Former U.S. Secretary of State Henry A. Kissinger will examine America’s economic, political and security relations with China during China Town Hall, a unique 70-city live discussion and Q&A on Oct. 18 that will include local speakers at venues across the country, including Yale University.
Part of the 10th annual “China Town Hall: Local Connections, National Reflections,” the event will begin with a panel discussion, “China: Rising Expectations at Home and Abroad,” at 6:30 p.m. in the auditorium of Henry R. Luce Hall, 34 Hillhouse Ave. It will feature Deborah S. Davis, Yale professor of sociology, and Robert D. Williams, executive director of the Paul Tsai China Center at Yale Law School.
Following the panel discussion, there will be a live webcast at 7 p.m. with Kissinger, who will answer questions from the nationwide audience, moderated by National Committee President Stephen Orlins. A Q&A with Davis and Williams will follow the webcast at 8 p.m.
The events are free and open to the public. They are sponsored by the Council on East Asian Studies at the Whitney and Betty MacMillan Center for International and Area Studies at Yale University and the National Committee on U.S.-China Relations with support from the Starr Foundation.
China’s rapid emergence as a global player and potential partner on many U.S. policy priorities has ensured that the Sino-American relationship will have a direct impact on the lives of nearly everyone in both countries, note the event organizers. Kissinger will draw on his experience as national security adviser and secretary of state, and his years teaching at Harvard University to put the current state of U.S.-China relations in perspective and chart potential policy courses for the future.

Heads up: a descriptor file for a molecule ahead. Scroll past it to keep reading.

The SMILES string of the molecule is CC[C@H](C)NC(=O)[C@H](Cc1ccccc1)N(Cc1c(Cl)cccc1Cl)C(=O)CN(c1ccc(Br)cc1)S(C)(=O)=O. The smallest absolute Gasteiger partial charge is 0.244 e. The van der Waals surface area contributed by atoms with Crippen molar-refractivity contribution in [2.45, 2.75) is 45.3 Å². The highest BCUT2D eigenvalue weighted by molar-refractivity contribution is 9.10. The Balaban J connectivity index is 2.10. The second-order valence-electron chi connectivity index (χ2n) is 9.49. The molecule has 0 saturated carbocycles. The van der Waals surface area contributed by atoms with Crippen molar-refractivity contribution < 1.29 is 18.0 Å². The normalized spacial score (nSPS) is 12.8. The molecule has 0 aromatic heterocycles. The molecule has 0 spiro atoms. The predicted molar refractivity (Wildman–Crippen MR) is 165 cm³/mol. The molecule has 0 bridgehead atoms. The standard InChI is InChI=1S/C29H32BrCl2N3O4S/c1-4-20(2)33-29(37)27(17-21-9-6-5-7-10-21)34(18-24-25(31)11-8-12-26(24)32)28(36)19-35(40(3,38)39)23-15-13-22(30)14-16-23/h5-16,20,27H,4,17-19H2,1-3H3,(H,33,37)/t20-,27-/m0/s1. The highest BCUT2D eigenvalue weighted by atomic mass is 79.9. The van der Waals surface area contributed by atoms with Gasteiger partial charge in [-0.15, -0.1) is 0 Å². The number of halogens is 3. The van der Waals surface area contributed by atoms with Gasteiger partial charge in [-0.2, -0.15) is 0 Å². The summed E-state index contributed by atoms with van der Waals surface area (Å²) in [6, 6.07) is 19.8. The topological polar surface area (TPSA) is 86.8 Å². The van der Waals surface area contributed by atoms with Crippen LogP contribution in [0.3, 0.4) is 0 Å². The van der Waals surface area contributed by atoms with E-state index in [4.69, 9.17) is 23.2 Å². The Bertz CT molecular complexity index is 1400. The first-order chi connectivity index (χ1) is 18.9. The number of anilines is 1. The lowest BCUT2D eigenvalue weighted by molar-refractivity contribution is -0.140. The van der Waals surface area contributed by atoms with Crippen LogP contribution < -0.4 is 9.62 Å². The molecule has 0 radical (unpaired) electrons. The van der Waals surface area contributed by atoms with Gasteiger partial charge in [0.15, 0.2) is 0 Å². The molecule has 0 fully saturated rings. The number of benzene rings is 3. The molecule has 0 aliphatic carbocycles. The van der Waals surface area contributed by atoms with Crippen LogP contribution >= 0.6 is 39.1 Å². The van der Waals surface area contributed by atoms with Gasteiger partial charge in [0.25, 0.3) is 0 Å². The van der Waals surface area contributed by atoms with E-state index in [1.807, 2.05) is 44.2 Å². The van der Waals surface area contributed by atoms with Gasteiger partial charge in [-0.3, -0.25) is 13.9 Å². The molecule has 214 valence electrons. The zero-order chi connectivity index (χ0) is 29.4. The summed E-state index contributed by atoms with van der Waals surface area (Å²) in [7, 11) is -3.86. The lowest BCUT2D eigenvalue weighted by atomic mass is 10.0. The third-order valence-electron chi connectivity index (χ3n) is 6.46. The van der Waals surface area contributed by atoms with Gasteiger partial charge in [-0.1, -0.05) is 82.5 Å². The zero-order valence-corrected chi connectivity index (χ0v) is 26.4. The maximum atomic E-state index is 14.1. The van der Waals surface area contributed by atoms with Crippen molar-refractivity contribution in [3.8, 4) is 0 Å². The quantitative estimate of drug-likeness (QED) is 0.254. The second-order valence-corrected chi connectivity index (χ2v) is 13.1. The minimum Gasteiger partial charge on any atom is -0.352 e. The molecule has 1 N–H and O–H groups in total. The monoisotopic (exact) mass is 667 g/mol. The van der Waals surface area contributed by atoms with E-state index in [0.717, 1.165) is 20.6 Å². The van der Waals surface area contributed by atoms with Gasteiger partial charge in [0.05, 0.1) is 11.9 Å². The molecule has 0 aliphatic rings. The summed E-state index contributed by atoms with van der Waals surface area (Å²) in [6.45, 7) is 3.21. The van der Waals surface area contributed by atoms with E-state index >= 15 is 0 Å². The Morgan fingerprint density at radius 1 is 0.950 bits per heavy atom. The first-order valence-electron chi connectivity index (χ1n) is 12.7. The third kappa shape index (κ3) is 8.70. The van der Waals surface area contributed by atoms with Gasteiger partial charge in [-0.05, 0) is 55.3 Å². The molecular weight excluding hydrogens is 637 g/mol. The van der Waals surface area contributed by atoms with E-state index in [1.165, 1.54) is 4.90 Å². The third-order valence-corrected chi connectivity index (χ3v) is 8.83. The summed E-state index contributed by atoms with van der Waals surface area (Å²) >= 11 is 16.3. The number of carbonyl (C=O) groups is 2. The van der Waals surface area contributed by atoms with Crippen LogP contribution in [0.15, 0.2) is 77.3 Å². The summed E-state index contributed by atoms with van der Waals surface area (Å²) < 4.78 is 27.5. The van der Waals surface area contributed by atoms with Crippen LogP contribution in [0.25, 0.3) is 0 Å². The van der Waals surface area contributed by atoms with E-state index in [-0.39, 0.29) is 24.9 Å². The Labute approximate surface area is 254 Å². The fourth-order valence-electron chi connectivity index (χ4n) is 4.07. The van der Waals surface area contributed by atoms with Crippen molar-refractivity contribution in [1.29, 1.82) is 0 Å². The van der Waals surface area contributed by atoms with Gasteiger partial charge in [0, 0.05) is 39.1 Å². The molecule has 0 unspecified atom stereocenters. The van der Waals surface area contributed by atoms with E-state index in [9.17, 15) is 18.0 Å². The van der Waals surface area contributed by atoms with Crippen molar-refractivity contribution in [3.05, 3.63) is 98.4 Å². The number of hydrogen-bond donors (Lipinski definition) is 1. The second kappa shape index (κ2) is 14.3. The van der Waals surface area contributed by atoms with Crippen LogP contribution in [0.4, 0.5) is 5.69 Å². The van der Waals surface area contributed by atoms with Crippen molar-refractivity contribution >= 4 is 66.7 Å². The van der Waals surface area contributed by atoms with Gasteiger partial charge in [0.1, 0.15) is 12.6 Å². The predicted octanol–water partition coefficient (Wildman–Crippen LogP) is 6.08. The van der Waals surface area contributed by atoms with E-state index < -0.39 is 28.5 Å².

Kissinger, author of “On China,” is one of America’s leading political thinkers and foreign policy experts. He served as secretary of state (1973-1977), national security advisor (1969-1975), and was instrumental in America’s re-engagement with China in the 1970s. He is chair of Kissinger Associates and a director of the National Committee on U.S.-China Relations, the leading nonprofit nonpartisan organization that encourages understanding of China and the United States among citizens of both countries.
The Council on East Asian Studies (CEAS) is headquartered in the MacMillan Center. CEAS promotes education about East Asia both in the college curricula and through lectures and workshops, conferences, cultural events, and educational activities open to faculty, students, K-16 educators, and the general public. CEAS has been designated a National Resource Center for the study of East Asian languages and cultures by the U.S. Department of Education.
The National Committee on U.S.-China Relations is the leading national, non-partisan public affairs organization devoted exclusively to building constructive and durable relationships between the United States and China.